ON THIS DAY – November 8, 1930

The inquest concerning the death of Mena Griffiths (12), a school girl who was outraged and murdered, the body being found in an unoccupied house at Ormond last month, was opened to-day by the city coroner. The court was crowded.  The mother of the dead girl created a scene in court when at the mention of the accused’s name she screamed. “Let me get at him.” She had to be assisted from the court. Robert James M’Mahon (36), a motor mechanic, who was arrested in

Sydney, was present in custody on a charge of murder. Leslie Griffiths, a brother of the murdered girl, broke down and sobbed while giving evidence of identification of his sister’s body. Dr. Mollison, who made a post-mortem examination of the body, said that the mouth was filled with a round mass of torn singlet which was fastened and tied around the neck by a piece of some material. The child had been criminally assaulted. Death was due to suffocation. William Minchin, a laborer, of Temora, said that on November 26 he found concealed under a sheet of tin a leather kitbag. It was the one produced in court.  Sergeant Stewart, of Temora, said that he arrested M’Mahon at the Temora Post Office and asked him if he had a swag. M’Mahon said he had, but later he denied that he had a swag, saying that he had thrown it away.

Later, as a result of something Minchin told him, he took possession of a kitbag which contained a pair of trousers, two shirts, two singlets, a pair of black boots, a towel, an eiderdown quilt, a black tie, a bicycle pump, a black felt hat, two collars, a girl’s waterproof hat, a tweed cap, and a skull cap. Thomas Jones, a railway porter at Temora, said that he received a case of oranges at the Temora station consigned to M’Mahon. The man who called to collect them was the accused. Charles Anthony Taylor, Government analyst, said that on examining the clothing in the leather kitbag he found human blood on a dirty shirt and singlet. The blood appeared to have been brushed against clothing. His examination of the trousers revealed that some attempt had been made to remove the bloodstains. A small quilt had a few bloodstains on one corner. M’Mahon: If bloodstains were found on my garments and you took a specimen of my blood, would it be possible to tell whether the blood on the clothing belonged to me? Witness: Yes. There is a method of doing so.  M’Mahon: How long would you say those stains have been on the articles? —I cannot say the exact time, but they are not very old.  Would you say that the bloodstains occurred at the same time or at different periods?—They had the appearance of having occurred at the same time.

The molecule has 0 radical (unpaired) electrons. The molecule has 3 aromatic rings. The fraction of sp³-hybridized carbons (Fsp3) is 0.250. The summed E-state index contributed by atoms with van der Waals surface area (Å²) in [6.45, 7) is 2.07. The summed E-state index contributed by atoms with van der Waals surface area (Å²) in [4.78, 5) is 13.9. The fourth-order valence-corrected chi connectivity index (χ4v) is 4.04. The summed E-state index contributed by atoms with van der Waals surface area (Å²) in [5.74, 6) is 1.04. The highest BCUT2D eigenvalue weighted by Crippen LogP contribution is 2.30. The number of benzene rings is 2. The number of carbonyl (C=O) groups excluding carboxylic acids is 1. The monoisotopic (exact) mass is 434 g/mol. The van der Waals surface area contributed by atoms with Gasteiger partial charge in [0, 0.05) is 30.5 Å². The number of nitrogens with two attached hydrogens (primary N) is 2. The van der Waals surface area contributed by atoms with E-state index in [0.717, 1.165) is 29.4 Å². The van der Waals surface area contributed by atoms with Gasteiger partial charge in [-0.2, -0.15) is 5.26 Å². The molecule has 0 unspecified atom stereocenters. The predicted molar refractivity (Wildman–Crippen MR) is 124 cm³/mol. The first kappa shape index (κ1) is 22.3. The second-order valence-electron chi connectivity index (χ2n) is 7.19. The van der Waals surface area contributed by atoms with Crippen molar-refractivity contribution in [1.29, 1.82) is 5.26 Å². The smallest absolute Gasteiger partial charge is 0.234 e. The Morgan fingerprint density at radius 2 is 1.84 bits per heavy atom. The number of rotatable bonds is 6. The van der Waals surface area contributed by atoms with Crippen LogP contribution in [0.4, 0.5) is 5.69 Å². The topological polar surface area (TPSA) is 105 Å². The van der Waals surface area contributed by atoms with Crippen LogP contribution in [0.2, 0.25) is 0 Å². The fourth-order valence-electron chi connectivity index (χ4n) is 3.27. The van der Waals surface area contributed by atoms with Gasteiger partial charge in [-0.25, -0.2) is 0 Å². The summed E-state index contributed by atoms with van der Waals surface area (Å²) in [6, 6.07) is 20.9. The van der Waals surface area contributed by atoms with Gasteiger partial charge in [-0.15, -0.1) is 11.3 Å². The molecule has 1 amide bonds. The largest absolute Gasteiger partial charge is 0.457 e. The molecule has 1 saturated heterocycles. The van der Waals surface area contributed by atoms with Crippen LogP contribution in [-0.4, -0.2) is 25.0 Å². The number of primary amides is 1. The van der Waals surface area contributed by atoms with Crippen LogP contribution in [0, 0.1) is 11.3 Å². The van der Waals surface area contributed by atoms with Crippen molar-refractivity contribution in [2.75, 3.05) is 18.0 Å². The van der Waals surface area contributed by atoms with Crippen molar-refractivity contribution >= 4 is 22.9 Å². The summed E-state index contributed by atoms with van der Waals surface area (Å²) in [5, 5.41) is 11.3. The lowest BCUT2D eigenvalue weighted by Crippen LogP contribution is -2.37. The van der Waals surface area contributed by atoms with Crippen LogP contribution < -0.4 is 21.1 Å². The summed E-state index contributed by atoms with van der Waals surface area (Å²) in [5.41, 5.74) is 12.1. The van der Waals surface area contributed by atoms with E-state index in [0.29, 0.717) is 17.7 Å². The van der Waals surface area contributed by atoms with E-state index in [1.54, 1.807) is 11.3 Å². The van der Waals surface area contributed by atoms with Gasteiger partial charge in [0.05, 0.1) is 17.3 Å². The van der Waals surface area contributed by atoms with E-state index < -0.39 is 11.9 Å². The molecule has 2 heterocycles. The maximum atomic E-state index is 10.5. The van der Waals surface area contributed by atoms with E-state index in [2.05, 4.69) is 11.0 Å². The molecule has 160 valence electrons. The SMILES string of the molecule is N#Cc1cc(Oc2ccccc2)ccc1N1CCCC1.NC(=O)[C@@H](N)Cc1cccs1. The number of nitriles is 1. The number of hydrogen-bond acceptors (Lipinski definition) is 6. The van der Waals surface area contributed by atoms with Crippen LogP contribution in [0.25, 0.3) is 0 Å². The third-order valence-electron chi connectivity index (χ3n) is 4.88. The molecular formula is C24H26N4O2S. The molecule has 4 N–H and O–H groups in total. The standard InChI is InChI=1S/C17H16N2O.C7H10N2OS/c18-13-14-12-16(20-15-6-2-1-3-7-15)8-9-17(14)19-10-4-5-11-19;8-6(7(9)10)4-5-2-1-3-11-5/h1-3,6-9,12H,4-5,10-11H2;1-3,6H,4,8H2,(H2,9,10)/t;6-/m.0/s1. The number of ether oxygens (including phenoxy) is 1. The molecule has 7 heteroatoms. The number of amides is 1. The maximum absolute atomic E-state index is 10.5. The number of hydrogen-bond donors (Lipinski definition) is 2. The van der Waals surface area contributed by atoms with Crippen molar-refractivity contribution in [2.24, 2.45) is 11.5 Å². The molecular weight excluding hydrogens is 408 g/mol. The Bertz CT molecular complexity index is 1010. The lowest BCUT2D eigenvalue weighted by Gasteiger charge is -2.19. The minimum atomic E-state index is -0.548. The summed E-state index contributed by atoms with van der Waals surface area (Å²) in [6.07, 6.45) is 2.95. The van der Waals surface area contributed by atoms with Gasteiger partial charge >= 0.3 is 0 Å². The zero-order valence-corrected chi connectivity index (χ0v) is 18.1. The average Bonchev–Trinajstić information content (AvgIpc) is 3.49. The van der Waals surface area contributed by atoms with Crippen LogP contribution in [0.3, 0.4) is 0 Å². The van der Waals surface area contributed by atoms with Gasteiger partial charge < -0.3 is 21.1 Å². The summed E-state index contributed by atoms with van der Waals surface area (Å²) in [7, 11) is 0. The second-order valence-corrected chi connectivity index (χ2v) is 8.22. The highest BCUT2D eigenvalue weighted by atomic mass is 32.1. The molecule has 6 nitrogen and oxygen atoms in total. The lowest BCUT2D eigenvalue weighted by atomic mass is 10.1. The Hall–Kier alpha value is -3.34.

Lilian Hawk said that on the afternoon of November 8 she was sitting with her daughter in a car at Fawkner Park. She took particular notice of a man who came out of the park with two little girls. That man was M’Mahon. She next saw him about two weeks ago at the police station. She had no doubt about him. Carlene Hawk, a typist, said she saw M’Mahon come out of the park with two little girls.  Henry Carlos deposed that he saw M’Mahon talking to four little girls in the park. Joyce Griffiths was one of them. He had no doubt as to his identity. The nert witness was Joyce Griffiths, who said that while Mena was at the joy wheel in the park a man came up and spoke to her. Asked bv the coroner to stand up for identification. M’Mahon said: Was it me, dear?” to which the witness replied “Yes.” Witness, continuing, said that the man said to Mena: “I want you to go a message, and don’t tell anyone you are going.” Mena said, “All right” She wanted witness to go with her. but the man said, “You cannot go. He took Mena into Paisley-street and went towards Commercial-road.